Guide to editing travel videos online

It’s a lot of fun to create trip videos. Not only do you get to see the world’s greatest destinations, but you also get to share your adventures with a huge audience that is constantly looking for exotic travel experiences. Editing your vacation movies, on the other hand, may be very challenging.

Not only there are many channels churning out quality content which makes it almost impossible to stand out, but the footage collection is also notorious for being tedious and time-consuming.

Therefore, unless you are exceptionally careful and vigilant while recording your surroundings, you run a high risk of getting lost in the crowd.

Although with tools like InVideo, you can edit almost any video seamlessly, having an edge never hurts. This post culminates a few exceptional video editing tips that can help you in the effective capture and seamless editing of your recorded footage.

Let’s get started with the tips.

Brief Guide for Travel Video Editing

1. Organize Everything

Start with the camera that will be used to record your trip footage. Smartphone cameras are immensely popular as they are very simple to photograph with, and are constantly with us, and are small enough to take anywhere.

Remember, the greatest camera is not the most expensive or flashiest; it is the one you always carry with you. We can also shoot a lot of videos in slow motion, so if you’re doing the same, check your camera settings to ensure your phone is recording in the manner you want.

Finally, before you begin with a video editor of choice, ensure that your file storage is configured to your liking. I suggest checking travel video maker to help you create professional-looking videos in a matter of minutes.

If you have an iPhone, it’s suggested that you disable iCloud for your phone’s video storage since it may create havoc while attempting to transfer the files.

2. Edit A-roll & B-roll

There are two kinds of footage in video editing: A-roll and B-roll. The former refers to any shot in which someone is speaking directly to the camera. Everything else is included in the latter.

All the stunning images of people, places, objects, details, and cuisine. Typically, the A-roll is used to set the groundwork for the video, while the B-roll is used to support and further convey the narrative.

That’s quite amazing, isn’t it? Is it beginning to make sense at this point? Choose the content of A-roll & B-roll that you prefer, cut out the bad bits, and remove the rest.

The splice between two clips that have been cut together to form a sentence is referred to as a “jump-cut” in video editing. If you simply play the talking head, you will notice a jump in the cut between the two, but if you do it correctly and overlay some supporting B-roll over the cut, this will go unnoticed.

Allow someone to talk for little more than ten seconds longer than necessary; cut the fat, get to the point, then splice it together with some B-roll.

3. Emphasize the Narrative

You have now reached the point where you may begin conveying your narrative. If you’ve cut enough, you should have the desired number of B and A-roll clips without excessive fat around the margins.

Now you can begin reorganizing the material and layering the appropriate B-roll parts over the A-roll portions to bring the scenes to life.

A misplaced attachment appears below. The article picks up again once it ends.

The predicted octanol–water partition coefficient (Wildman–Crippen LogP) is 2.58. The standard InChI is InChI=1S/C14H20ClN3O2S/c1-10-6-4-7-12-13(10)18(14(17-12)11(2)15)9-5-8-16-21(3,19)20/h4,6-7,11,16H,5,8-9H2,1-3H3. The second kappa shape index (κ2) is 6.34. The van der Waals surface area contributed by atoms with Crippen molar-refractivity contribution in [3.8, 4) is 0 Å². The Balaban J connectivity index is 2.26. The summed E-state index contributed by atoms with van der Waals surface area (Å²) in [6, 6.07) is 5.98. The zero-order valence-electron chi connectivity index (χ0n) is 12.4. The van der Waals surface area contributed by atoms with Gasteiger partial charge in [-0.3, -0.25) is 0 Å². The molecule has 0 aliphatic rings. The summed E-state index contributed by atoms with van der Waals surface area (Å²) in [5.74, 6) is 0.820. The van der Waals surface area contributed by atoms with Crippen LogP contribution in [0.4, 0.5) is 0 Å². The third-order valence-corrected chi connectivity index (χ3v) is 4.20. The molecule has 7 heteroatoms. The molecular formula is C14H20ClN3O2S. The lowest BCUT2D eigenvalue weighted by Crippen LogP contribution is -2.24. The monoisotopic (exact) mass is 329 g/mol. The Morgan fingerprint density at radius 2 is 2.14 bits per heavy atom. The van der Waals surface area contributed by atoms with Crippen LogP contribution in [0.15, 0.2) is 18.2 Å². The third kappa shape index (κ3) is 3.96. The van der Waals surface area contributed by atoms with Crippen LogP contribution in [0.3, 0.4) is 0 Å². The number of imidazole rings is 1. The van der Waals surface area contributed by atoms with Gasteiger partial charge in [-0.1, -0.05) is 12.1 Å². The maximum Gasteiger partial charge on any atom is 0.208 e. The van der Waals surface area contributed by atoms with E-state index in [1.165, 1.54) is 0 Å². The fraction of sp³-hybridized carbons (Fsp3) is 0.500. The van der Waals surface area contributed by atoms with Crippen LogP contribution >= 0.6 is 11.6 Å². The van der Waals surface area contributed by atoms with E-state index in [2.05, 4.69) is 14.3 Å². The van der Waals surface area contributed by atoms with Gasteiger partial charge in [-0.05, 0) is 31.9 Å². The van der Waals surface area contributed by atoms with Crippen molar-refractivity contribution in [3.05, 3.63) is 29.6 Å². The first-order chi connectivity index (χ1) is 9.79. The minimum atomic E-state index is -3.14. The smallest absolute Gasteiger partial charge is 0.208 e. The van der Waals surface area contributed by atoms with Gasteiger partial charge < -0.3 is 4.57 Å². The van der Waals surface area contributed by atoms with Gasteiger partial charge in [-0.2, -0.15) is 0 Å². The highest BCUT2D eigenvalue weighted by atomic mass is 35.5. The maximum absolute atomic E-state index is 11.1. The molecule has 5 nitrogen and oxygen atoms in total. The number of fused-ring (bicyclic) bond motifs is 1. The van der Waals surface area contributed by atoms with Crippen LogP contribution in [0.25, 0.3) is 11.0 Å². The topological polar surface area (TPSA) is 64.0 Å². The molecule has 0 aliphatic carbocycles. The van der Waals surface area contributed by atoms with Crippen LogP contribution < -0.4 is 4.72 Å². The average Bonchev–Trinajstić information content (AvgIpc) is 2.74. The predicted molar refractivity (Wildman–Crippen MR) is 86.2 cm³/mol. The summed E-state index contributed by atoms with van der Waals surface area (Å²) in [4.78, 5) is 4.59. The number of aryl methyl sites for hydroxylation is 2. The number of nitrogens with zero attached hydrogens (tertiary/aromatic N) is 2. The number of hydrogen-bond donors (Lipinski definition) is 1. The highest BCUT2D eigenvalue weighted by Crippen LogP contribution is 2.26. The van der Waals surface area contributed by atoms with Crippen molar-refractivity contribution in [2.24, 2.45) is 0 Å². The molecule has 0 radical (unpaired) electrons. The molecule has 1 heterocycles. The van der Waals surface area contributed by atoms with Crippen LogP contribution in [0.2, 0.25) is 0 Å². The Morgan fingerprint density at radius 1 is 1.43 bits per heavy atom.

Remember to begin each scene with an establishing shot, to use supporting B-roll to help bring what someone is saying to live, and to conclude each scene with suitable closing shots. This will be true not just for individual scenes, but also for the whole video.

Once you’ve layered all of your B-roll on top of your A-roll, you should be able to reduce the total duration of your movie by around 40%-50%, bringing you quite near to a completed project, or at least close.

Following that, begin sifting through any extra supporting or beautiful footage you shot throughout your trip.

Including a timelapse of a vehicle going through the woods, a sunset, or an epic, revealing drone view of the city you’re in would really help your film stand out.

Once you have pared down all of this information to the bare minimum, it’s time to add the music and really bring this beast to life.

4. Create a Compelling Intro

This is not something that everyone does, yet we take it for granted.

To capitalize on the short attention spans of the majority of viewers. You need to create a seductive and fast-paced opening for each video that is jam-packed with the most stunning images, humorous clips, and powerful sound bites to captivate our audience.

This technique enables viewers to see what’s on the video within the first five seconds, which should pique their interest enough to stay and watch the whole thing.

Do not be afraid to mislead your audience into viewing your films; if they are excellent enough, they will be grateful you did.

The biggest error you can make is to believe that someone cares enough to watch your 15-minute film when a two-minute version would have been much better. Maintain a brief intro, between 5 and 20 seconds, and you’ll be doing your video and ego a big favor.


Editing travel films may be a frightening job, but we hope this tutorial has shed some light on some of the best editing guidelines. While we love bringing our trips to life and get immense pleasure from sharing our experiences with you, it is also a lot of effort.

If you want to be left with a wonderful recollection from your trip. Have the energy and resources to create a video, we hope this is as beneficial to you as it was for us to create.